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Q&A: Carlton Christensen, newly appointed director of development for Salt Lake County

Published: Saturday, March 8 2014 10:45 p.m. MST

SALT LAKE CITY — He’s certainly no stranger to the public eye in his own right. This past December, he retired from the Salt Lake City Council, where he served four terms for 16 consecutive years. His current job — regional development director for Salt Lake County — has also received plenty of attention.

But still, Carlton Christensen routinely gets mistaken for his big brother Clayton.

“It’s not uncommon at all for someone who’s not close to me to turn around and call me Clayton,” Carlton said when he sat down for this interview. “I thought you were probably wanting to do an article on him.”

Comes with the territory when your brother is not only the famous Harvard professor who wrote the best-selling business book “The Innovator’s Dilemma” and coined the phrase “disruptive innovation,” but also happens to have a name that sounds very much like your own.

“All the time during high school, teachers would call me Clayton,” said Carlton, who is 14 years younger than Clayton. “I was only half-joking when I said I think my mom went to name me Clayton until she realized she’d already given that name out.”

Half-joking because she was running out of names. Carlton, 48, is the last in the line of eight children born to Robert and Verda Mae Christensen. First came Elliott, followed by Clayton, Milton (who died at age 11), Maribeth, Spencer, Bradley, Nancy Ruth and, finally, Carlton.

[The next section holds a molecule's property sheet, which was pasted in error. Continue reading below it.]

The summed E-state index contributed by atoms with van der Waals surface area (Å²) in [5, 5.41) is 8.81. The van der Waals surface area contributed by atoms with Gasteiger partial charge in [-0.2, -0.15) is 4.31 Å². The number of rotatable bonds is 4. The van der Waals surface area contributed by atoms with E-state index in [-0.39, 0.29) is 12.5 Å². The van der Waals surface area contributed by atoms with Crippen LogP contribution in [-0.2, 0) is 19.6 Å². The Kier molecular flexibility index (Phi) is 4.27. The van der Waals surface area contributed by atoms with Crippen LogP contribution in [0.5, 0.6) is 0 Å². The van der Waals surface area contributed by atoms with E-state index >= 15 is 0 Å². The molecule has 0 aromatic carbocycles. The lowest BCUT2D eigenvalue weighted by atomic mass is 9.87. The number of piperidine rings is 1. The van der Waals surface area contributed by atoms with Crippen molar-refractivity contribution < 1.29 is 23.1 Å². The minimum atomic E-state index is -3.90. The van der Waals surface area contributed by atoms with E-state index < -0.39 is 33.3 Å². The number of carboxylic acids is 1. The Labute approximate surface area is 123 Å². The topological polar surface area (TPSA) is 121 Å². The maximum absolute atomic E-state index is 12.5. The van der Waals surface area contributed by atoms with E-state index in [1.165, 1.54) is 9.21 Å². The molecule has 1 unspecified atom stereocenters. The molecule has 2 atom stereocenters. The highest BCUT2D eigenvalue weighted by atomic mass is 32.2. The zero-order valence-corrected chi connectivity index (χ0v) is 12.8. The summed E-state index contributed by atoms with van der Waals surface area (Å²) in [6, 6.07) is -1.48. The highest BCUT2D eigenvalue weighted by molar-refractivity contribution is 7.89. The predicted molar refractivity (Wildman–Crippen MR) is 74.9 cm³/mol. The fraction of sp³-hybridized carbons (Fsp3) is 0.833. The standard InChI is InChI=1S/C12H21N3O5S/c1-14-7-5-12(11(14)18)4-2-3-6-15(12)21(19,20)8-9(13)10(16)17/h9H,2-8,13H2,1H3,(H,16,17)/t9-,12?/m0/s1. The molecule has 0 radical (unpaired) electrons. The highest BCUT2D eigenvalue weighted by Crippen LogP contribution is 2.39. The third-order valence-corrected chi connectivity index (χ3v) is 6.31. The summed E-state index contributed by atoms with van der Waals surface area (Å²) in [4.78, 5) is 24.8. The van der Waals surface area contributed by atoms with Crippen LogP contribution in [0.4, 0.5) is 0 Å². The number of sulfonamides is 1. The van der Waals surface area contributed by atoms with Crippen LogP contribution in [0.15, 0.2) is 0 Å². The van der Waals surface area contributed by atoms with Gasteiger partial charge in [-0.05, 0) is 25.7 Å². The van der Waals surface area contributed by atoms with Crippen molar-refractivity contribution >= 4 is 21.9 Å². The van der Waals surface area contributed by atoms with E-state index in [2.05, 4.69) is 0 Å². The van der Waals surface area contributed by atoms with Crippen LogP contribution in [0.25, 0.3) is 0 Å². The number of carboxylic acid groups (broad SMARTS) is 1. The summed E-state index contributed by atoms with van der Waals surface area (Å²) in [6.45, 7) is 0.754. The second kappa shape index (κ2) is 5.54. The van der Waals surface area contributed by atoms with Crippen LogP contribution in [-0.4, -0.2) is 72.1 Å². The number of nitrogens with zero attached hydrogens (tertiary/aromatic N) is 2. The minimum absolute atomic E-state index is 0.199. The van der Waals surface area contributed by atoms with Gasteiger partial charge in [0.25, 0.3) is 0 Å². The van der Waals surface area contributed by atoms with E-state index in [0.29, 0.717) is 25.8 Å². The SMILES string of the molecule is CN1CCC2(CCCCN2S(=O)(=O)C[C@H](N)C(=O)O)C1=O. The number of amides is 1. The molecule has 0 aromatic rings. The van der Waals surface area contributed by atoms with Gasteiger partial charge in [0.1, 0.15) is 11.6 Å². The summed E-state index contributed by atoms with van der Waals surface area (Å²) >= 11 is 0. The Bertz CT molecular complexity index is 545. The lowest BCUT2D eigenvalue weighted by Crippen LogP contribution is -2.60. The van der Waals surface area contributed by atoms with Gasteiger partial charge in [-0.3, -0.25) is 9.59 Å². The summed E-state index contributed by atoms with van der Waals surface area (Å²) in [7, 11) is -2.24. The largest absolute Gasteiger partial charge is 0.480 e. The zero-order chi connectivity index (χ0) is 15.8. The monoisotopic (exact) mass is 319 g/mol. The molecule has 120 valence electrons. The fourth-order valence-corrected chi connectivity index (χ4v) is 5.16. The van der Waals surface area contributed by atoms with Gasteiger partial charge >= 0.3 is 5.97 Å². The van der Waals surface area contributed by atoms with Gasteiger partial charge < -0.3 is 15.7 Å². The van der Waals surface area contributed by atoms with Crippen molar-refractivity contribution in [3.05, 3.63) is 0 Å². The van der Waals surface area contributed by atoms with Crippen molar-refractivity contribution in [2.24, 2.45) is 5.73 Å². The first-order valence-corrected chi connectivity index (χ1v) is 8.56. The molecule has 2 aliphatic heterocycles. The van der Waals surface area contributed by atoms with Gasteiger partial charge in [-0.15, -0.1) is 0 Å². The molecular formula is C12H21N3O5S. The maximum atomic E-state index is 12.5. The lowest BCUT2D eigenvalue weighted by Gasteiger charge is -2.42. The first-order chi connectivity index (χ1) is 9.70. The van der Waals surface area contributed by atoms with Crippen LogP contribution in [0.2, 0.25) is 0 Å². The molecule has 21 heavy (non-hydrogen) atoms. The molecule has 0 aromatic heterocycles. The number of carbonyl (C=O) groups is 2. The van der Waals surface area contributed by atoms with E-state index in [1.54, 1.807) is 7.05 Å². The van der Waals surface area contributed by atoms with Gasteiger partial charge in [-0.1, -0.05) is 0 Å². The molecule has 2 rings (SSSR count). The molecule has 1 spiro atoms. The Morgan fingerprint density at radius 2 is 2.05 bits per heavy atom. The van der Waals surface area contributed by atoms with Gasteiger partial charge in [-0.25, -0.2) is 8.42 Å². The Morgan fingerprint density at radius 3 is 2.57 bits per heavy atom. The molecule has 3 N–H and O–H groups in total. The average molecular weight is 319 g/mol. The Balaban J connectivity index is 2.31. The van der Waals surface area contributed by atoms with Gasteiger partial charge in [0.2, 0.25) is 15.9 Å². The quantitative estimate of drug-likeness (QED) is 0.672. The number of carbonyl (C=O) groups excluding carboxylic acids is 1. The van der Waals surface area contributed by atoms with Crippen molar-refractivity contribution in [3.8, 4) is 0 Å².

Robert and Verda Mae raised this prodigious group on the west side of Salt Lake City in Rose Park, in a house where Carlton resides to this day.

Of all the wisdom the parents imparted to their offspring, getting an education was right there at the top of the list. Every one of the kids owns a college diploma and many of them more than one. Carlton has a bachelor's degree from the University of Utah. Among the siblings they have 15 degrees, including three MBAs, two Ph.D.s and one Rhodes scholarship.

(They’re also all tall. Robert was 6-foot-8 and Verda Mae almost 6 feet. The shortest Christensen is Nancy at 5-foot-8. Spencer is the tallest at 7 feet, then Carlton at 6-foot-10, Clayton at 6-foot-8, Elliott at 6-foot-6, Brad at 6-foot-3 and Maribeth at 6-foot-2).

For careers, half went into education and half into business.

The lone politician is Carlton.

He was 31 when he first ran for the Salt Lake City Council, in 1997. He retired undefeated after being re-elected three straight times.

Last summer, upon learning of his decision to leave city politics at the end of the year, Ben McAdams, the newly elected Salt Lake County mayor and a Democrat, created the position of development director and reached out to Christensen, a Republican, to fill the chair.

He might be a Republican, but a moderate one, with a reputation as a bridge-builder and peacemaker and legions of friends throughout the county and the state Legislature.

The Deseret News sat down for a question-and-answer session with Carlton, not Clayton, Christensen.

Deseret News: Thank you for your time and this opportunity. Your position as development director with the county didn’t exist before you came on board; what does the job entail?

Carlton Christensen: It brings together areas of county government not previously focused under one roof. This includes emergency services (disaster response), economic development, community resources and development (affordable housing programs and homeless services and special loan funds), the Criminal Justice Advisory Council, the Grants Office, and long range planning and transportation.

DN: What do you hope to accomplish?

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